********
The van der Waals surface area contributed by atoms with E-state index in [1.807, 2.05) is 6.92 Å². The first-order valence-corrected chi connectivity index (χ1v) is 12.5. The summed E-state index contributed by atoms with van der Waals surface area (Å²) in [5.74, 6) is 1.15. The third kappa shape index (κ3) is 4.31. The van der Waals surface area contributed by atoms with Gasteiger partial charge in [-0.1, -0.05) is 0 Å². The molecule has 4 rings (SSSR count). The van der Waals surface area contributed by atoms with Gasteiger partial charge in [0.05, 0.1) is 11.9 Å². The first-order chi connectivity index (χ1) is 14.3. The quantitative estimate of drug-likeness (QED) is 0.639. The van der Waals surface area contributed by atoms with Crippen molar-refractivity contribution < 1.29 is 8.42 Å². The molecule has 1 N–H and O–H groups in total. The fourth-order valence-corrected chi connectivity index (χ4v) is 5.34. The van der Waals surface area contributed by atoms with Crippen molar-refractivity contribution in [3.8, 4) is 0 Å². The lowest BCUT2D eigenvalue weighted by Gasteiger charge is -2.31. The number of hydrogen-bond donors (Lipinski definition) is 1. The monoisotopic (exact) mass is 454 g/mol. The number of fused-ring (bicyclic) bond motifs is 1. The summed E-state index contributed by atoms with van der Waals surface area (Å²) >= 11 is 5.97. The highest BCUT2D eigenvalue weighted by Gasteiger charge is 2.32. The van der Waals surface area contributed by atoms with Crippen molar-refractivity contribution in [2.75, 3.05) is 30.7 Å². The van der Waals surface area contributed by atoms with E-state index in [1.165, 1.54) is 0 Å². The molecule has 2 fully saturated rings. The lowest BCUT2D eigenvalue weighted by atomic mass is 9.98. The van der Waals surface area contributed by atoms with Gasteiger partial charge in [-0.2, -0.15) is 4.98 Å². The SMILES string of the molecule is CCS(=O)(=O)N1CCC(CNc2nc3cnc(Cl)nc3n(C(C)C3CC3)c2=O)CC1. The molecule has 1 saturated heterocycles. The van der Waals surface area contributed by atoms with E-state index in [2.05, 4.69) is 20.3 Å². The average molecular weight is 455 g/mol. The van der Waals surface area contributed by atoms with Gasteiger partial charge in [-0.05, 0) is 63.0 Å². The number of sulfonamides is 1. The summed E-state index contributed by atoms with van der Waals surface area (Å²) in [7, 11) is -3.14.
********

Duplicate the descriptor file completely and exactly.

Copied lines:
The van der Waals surface area contributed by atoms with E-state index in [1.807, 2.05) is 6.92 Å². The first-order valence-corrected chi connectivity index (χ1v) is 12.5. The summed E-state index contributed by atoms with van der Waals surface area (Å²) in [5.74, 6) is 1.15. The third kappa shape index (κ3) is 4.31. The van der Waals surface area contributed by atoms with Gasteiger partial charge in [-0.1, -0.05) is 0 Å². The molecule has 4 rings (SSSR count). The van der Waals surface area contributed by atoms with Gasteiger partial charge in [0.05, 0.1) is 11.9 Å². The first-order chi connectivity index (χ1) is 14.3. The quantitative estimate of drug-likeness (QED) is 0.639. The van der Waals surface area contributed by atoms with Crippen molar-refractivity contribution < 1.29 is 8.42 Å². The molecule has 1 N–H and O–H groups in total. The fourth-order valence-corrected chi connectivity index (χ4v) is 5.34. The van der Waals surface area contributed by atoms with Crippen molar-refractivity contribution in [3.8, 4) is 0 Å². The lowest BCUT2D eigenvalue weighted by Gasteiger charge is -2.31. The number of hydrogen-bond donors (Lipinski definition) is 1. The monoisotopic (exact) mass is 454 g/mol. The number of fused-ring (bicyclic) bond motifs is 1. The summed E-state index contributed by atoms with van der Waals surface area (Å²) >= 11 is 5.97. The highest BCUT2D eigenvalue weighted by Gasteiger charge is 2.32. The van der Waals surface area contributed by atoms with Crippen molar-refractivity contribution in [2.75, 3.05) is 30.7 Å². The van der Waals surface area contributed by atoms with E-state index in [1.165, 1.54) is 0 Å². The molecule has 2 fully saturated rings. The lowest BCUT2D eigenvalue weighted by atomic mass is 9.98. The van der Waals surface area contributed by atoms with Gasteiger partial charge in [-0.2, -0.15) is 4.98 Å². The SMILES string of the molecule is CCS(=O)(=O)N1CCC(CNc2nc3cnc(Cl)nc3n(C(C)C3CC3)c2=O)CC1. The molecule has 1 saturated heterocycles. The van der Waals surface area contributed by atoms with E-state index in [2.05, 4.69) is 20.3 Å². The average molecular weight is 455 g/mol. The van der Waals surface area contributed by atoms with Gasteiger partial charge in [-0.05, 0) is 63.0 Å². The number of sulfonamides is 1. The summed E-state index contributed by atoms with van der Waals surface area (Å²) in [7, 11) is -3.14.